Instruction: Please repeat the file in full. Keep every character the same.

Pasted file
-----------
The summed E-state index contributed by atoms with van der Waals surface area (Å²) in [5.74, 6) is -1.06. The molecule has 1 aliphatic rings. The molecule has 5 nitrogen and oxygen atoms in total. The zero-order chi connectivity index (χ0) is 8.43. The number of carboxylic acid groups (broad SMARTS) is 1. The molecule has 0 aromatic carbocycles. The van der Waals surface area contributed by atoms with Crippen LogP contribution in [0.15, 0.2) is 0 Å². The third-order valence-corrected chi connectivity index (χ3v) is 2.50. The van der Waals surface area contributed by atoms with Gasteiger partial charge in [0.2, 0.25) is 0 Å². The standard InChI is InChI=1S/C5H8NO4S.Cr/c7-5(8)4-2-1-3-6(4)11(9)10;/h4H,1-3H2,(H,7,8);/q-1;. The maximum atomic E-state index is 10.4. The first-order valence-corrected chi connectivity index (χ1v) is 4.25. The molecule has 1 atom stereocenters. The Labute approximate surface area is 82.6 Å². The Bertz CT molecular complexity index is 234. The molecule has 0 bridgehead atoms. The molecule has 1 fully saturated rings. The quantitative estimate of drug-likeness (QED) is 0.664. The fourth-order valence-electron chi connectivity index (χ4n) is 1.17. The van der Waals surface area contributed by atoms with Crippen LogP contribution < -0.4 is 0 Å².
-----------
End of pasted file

The summed E-state index contributed by atoms with van der Waals surface area (Å²) in [5.74, 6) is -1.06. The molecule has 1 aliphatic rings. The molecule has 5 nitrogen and oxygen atoms in total. The zero-order chi connectivity index (χ0) is 8.43. The number of carboxylic acid groups (broad SMARTS) is 1. The molecule has 0 aromatic carbocycles. The van der Waals surface area contributed by atoms with Crippen LogP contribution in [0.15, 0.2) is 0 Å². The third-order valence-corrected chi connectivity index (χ3v) is 2.50. The van der Waals surface area contributed by atoms with Gasteiger partial charge in [0.2, 0.25) is 0 Å². The standard InChI is InChI=1S/C5H8NO4S.Cr/c7-5(8)4-2-1-3-6(4)11(9)10;/h4H,1-3H2,(H,7,8);/q-1;. The maximum atomic E-state index is 10.4. The first-order valence-corrected chi connectivity index (χ1v) is 4.25. The molecule has 1 atom stereocenters. The Labute approximate surface area is 82.6 Å². The Bertz CT molecular complexity index is 234. The molecule has 0 bridgehead atoms. The molecule has 1 fully saturated rings. The quantitative estimate of drug-likeness (QED) is 0.664. The fourth-order valence-electron chi connectivity index (χ4n) is 1.17. The van der Waals surface area contributed by atoms with Crippen LogP contribution < -0.4 is 0 Å².